When the liquid medium comprises organic solvent free from water, (i.e. less than 1% water by weight) the solvent preferably has a boiling point of from 30° to 200° C., more preferably of from 40° to 150° C., especially from 50 to 125° C. The organic solvent may be water-immiscible, water-miscible or a mixture of such solvents. Preferred water-miscible organic solvents are any of the hereinbefore-described water-miscible organic solvents and mixtures thereof. Preferred water-immiscible solvents include, for example, aliphatic hydrocarbons; esters, preferably ethyl acetate; chlorinated hydrocarbons, preferably CH2Cl2; and ethers, preferably diethyl ether; and mixtures thereof.
When the liquid medium comprises a water-immiscible organic solvent, preferably a polar solvent is included because this enhances solubility of the mixture of phthalocyanine dyes in the liquid medium. Examples of polar solvents include C1-4-alcohols.
In view of the foregoing preferences it is especially preferred that where the liquid medium is organic solvent free from water it comprises a ketone (especially methyl ethyl ketone) and/or an alcohol (especially a C1-4-alkanol, more especially ethanol or propanol).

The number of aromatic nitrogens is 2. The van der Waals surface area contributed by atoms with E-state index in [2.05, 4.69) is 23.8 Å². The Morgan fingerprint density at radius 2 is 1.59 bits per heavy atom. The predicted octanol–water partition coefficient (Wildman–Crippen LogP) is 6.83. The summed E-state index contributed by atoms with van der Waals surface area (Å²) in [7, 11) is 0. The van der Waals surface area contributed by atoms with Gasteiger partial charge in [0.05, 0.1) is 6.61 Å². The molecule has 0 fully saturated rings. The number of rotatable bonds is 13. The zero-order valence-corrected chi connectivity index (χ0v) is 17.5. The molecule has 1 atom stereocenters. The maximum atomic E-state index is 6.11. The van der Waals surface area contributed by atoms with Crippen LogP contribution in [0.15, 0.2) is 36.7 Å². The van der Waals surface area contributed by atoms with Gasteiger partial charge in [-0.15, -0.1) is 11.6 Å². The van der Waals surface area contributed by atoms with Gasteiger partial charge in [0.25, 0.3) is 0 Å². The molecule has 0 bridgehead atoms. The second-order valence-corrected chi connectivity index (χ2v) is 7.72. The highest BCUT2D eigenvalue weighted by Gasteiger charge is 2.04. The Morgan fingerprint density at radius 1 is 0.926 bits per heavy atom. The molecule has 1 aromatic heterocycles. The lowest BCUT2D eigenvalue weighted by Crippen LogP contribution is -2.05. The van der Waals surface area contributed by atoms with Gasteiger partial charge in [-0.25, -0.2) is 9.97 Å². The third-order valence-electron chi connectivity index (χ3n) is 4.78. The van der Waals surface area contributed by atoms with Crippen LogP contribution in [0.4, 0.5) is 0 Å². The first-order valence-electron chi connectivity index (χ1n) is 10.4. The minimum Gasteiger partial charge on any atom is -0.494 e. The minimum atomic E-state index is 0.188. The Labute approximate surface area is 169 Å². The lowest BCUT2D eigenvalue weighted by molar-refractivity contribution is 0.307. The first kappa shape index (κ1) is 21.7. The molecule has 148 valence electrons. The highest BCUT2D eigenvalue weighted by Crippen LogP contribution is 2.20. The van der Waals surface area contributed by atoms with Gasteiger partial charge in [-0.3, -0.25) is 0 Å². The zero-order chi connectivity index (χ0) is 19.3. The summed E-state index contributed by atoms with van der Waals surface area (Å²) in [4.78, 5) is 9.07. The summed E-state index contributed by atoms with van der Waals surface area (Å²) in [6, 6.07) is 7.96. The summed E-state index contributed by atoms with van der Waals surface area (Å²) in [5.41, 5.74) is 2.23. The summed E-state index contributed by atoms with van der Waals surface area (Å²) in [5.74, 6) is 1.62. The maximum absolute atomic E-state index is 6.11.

The organic solvent free from water may be a single organic solvent or a mixture of two or more organic solvents. It is preferred that when the liquid medium is organic solvent free from water it is a mixture of 2 to 5 different organic solvents. This allows a liquid medium to be selected that gives good control over the drying characteristics and storage stability of the ink.
Liquid media comprising organic solvent free from water are particularly useful where fast drying times are required and particularly when printing onto hydrophobic and non-absorbent substrates, for example plastics, metal and glass.
The liquid media may of course contain additional components conventionally used in ink-jet printing inks, for example viscosity and surface tension modifiers, corrosion inhibitors, biocides, kogation reducing additives and surfactants which may be ionic or non-ionic.
Although not usually necessary, further colorants may be added to the composition to modify the shade and performance properties. Examples of such colorants include C.I. Direct Yellow 86, 132, 142 and 173; C.I. Direct Blue 307; C.I. Food Black 2; C.I. Direct Black 168 and 195; and C.I. Acid Yellow 23.
It is preferred that the composition according to the invention is ink suitable for use in an ink-jet printer. Inks suitable for use in an ink-jet printer are inks that are able to repeatedly fire through an ink-jet printing head without causing blockage of the fine nozzles.